Related Resources:

1. This super-touching and inspirational video relates to this very concept in our everyday lives–and in our analog citizenship. It is a commencement speech by David Foster Wallace put to great video. In it, Wallace urges the true advantage of education is an awareness that we have freedom to “consciously decide what has meaning and what doesn’t”- An awareness that it is our decision “how to think”.

The alternative is = unconciousness (or sleepwalking)

This is Water from Patrick Buckley on Vimeo.

2. Original Essay (pdf) of Technology as Forms of Life (and really hard to read scan) first referencing Technological Somnambulism.

3.  Book review article by Scott London of The Whale and the Reactor, A Search for Limits in an Age of High Technology, By Langdon Winner (1986), which is the larger collection of ten essays from which Technology as Forms of Life is derived.

4. This funny clip from Louis CK on cellphones & flying points out how ridiculous we sound when we take technology for granted (Graphic Language Warning)

5. Contaminated Tap Water and Technology We Take for Granted from “Sociology in Focus”. Nathan Palmer asks you challenging questions about what would happen if we took away the technologies you depend upon for survival.

6. This is how the Urban Dictionary defines somnambulist.

7. Working Dead meme I grabbed from here

the-working-dead

Published inGeeking Out

3 Comments

  1. In a comment on Dan’s post, you said you went a little “off-concept” but I don’t think you did at all! An important part of technological somnambulism is its contrast with technological determinism and I think that is an aspect of the locus of control. Technological determinism puts that locus in the technology and the tech environment, technological somnambulism puts it on the humans who are the decision makers both in making the technology (which brings to mind interesting, Elon Musk-y (eww?) questions if/when we see the emergence of true AI) and in our response to it. Tech determinism undermines our choice and agency, technological somnambulism acknowledges that it might appear that we live in a tech deterministic world but, in fact, that’s really just a symptom of our reaction (and lack of reaction) to it.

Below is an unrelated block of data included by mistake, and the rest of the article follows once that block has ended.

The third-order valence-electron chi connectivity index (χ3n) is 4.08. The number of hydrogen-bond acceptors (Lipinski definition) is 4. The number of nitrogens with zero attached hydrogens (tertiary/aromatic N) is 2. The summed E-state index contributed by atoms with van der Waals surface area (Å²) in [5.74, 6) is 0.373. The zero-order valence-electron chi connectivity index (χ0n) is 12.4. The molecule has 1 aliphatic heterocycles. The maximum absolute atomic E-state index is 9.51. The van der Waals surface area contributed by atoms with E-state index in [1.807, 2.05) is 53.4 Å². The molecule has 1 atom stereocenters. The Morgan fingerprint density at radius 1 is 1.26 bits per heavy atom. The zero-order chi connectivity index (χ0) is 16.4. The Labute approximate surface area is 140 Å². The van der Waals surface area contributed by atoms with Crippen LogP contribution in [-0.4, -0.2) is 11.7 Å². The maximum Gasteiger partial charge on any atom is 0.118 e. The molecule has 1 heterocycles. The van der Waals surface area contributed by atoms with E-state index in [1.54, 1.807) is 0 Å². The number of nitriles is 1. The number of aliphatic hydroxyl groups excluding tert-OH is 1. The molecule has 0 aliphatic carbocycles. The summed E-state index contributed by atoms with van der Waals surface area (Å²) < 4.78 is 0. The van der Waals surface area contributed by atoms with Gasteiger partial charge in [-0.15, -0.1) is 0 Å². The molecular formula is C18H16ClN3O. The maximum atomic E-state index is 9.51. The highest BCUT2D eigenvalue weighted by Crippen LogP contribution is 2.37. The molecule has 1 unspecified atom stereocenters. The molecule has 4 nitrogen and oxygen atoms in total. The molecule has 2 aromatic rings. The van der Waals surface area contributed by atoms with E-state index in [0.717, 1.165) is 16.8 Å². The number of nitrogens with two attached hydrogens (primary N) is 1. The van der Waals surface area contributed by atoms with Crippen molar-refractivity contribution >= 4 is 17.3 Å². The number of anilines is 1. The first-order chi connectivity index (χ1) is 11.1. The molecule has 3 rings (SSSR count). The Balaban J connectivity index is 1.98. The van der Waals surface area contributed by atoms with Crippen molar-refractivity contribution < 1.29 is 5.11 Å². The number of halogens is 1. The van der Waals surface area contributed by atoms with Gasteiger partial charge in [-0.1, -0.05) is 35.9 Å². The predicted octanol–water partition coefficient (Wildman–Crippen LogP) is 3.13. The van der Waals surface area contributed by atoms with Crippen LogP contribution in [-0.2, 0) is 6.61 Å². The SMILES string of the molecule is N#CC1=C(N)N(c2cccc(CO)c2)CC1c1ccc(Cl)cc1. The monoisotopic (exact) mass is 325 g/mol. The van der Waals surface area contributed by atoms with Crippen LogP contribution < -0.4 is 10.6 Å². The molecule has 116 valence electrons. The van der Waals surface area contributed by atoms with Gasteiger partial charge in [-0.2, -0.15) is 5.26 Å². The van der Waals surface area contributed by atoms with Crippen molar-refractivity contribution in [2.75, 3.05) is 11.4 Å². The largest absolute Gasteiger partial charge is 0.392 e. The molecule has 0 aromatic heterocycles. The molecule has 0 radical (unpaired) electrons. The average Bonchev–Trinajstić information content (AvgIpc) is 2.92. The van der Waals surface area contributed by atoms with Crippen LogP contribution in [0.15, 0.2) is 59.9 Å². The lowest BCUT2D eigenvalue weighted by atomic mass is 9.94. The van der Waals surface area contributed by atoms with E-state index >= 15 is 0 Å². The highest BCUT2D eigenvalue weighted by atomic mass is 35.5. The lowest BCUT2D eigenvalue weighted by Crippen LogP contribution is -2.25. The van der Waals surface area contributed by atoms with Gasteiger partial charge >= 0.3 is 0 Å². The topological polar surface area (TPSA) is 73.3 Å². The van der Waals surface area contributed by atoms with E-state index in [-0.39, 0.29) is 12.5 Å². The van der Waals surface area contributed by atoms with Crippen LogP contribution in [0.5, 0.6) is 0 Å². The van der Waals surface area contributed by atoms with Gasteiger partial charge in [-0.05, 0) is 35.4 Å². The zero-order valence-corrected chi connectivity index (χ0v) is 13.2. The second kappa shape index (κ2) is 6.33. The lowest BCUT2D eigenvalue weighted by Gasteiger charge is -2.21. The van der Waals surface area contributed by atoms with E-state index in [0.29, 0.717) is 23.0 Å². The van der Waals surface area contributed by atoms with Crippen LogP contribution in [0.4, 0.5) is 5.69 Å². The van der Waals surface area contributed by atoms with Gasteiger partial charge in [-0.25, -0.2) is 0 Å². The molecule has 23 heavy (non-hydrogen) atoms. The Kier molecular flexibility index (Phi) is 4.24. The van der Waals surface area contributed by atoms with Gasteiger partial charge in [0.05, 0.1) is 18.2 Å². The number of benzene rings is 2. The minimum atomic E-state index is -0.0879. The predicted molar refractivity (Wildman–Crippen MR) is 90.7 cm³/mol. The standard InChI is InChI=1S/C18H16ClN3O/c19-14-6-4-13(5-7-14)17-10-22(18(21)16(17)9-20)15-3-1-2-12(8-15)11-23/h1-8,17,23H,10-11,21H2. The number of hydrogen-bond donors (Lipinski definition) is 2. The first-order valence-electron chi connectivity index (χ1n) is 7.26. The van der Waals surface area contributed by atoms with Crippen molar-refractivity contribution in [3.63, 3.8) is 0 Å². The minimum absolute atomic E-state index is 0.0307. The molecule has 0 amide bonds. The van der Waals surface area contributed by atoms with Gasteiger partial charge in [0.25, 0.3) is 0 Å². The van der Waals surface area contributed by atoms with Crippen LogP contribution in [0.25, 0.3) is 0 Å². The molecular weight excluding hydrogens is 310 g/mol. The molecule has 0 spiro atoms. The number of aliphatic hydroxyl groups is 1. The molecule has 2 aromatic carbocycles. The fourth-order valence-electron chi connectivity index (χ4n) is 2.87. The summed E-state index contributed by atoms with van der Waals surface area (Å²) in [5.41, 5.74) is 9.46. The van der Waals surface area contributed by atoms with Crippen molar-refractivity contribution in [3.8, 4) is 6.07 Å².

Which is why Louis C.K. is relevant and why I think you are on just the right track in considering how quickly we take technology and its affordances for granted, whether that means making use of them without thinking about it or ignoring them with a similar lack of consciousness and conscientiousness.

    I’ve pointed people to DFW’s Kenyon Commencement address many times in many contexts, including this one. He’s pointing out a profound and difficult aspect of existence, digital or not…but even more difficult, I think, when we mix in the complexity of technology. How I wish DFW had been more interested in technology in this way—who knows what he might have come up with. But that’s just a subset of my routine wish that he’d been with us longer for so many reasons.

  2. This is a very nice, easily understandable definition. When given the choice of searching and researching a term that relates to this class, I’ll be honest: the word somnambulism intimidated me. What a complicated, long word for sleepwalking. But it was so much easier for me to wrap my head around this concept by identifying it as technological sleepwalking! So, well done (and thank you!).